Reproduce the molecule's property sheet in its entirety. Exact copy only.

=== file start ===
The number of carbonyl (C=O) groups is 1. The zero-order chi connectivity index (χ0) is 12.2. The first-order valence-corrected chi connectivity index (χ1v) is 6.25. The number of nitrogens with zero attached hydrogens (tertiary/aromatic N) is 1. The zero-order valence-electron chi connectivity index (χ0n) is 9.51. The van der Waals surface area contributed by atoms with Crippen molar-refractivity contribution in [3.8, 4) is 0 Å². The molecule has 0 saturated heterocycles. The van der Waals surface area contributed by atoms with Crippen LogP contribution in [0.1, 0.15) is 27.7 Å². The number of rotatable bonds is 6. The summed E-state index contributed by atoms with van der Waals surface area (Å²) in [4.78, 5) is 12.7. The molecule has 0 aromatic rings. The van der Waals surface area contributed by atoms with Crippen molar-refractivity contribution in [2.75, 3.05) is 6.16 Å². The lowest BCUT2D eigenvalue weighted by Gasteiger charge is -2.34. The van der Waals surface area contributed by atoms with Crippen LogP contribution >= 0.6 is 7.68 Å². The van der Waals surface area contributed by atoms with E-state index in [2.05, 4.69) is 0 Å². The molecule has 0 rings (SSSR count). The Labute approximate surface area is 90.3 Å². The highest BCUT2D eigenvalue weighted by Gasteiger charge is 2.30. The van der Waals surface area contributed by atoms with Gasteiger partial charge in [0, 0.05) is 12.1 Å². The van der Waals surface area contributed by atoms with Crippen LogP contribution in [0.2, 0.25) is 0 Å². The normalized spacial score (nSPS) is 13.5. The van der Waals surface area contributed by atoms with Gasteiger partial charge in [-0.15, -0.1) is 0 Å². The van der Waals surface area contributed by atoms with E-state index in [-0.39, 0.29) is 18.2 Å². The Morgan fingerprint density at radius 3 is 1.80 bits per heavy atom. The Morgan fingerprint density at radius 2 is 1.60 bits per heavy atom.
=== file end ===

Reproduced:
The number of carbonyl (C=O) groups is 1. The zero-order chi connectivity index (χ0) is 12.2. The first-order valence-corrected chi connectivity index (χ1v) is 6.25. The number of nitrogens with zero attached hydrogens (tertiary/aromatic N) is 1. The zero-order valence-electron chi connectivity index (χ0n) is 9.51. The van der Waals surface area contributed by atoms with Crippen molar-refractivity contribution in [3.8, 4) is 0 Å². The molecule has 0 saturated heterocycles. The van der Waals surface area contributed by atoms with Crippen LogP contribution in [0.1, 0.15) is 27.7 Å². The number of rotatable bonds is 6. The summed E-state index contributed by atoms with van der Waals surface area (Å²) in [4.78, 5) is 12.7. The molecule has 0 aromatic rings. The van der Waals surface area contributed by atoms with Crippen molar-refractivity contribution in [2.75, 3.05) is 6.16 Å². The lowest BCUT2D eigenvalue weighted by Gasteiger charge is -2.34. The van der Waals surface area contributed by atoms with Crippen LogP contribution >= 0.6 is 7.68 Å². The van der Waals surface area contributed by atoms with E-state index in [2.05, 4.69) is 0 Å². The molecule has 0 rings (SSSR count). The Labute approximate surface area is 90.3 Å². The highest BCUT2D eigenvalue weighted by Gasteiger charge is 2.30. The van der Waals surface area contributed by atoms with Gasteiger partial charge in [0, 0.05) is 12.1 Å². The van der Waals surface area contributed by atoms with Crippen LogP contribution in [0.2, 0.25) is 0 Å². The normalized spacial score (nSPS) is 13.5. The van der Waals surface area contributed by atoms with Gasteiger partial charge in [-0.15, -0.1) is 0 Å². The van der Waals surface area contributed by atoms with E-state index in [-0.39, 0.29) is 18.2 Å². The Morgan fingerprint density at radius 3 is 1.80 bits per heavy atom. The Morgan fingerprint density at radius 2 is 1.60 bits per heavy atom.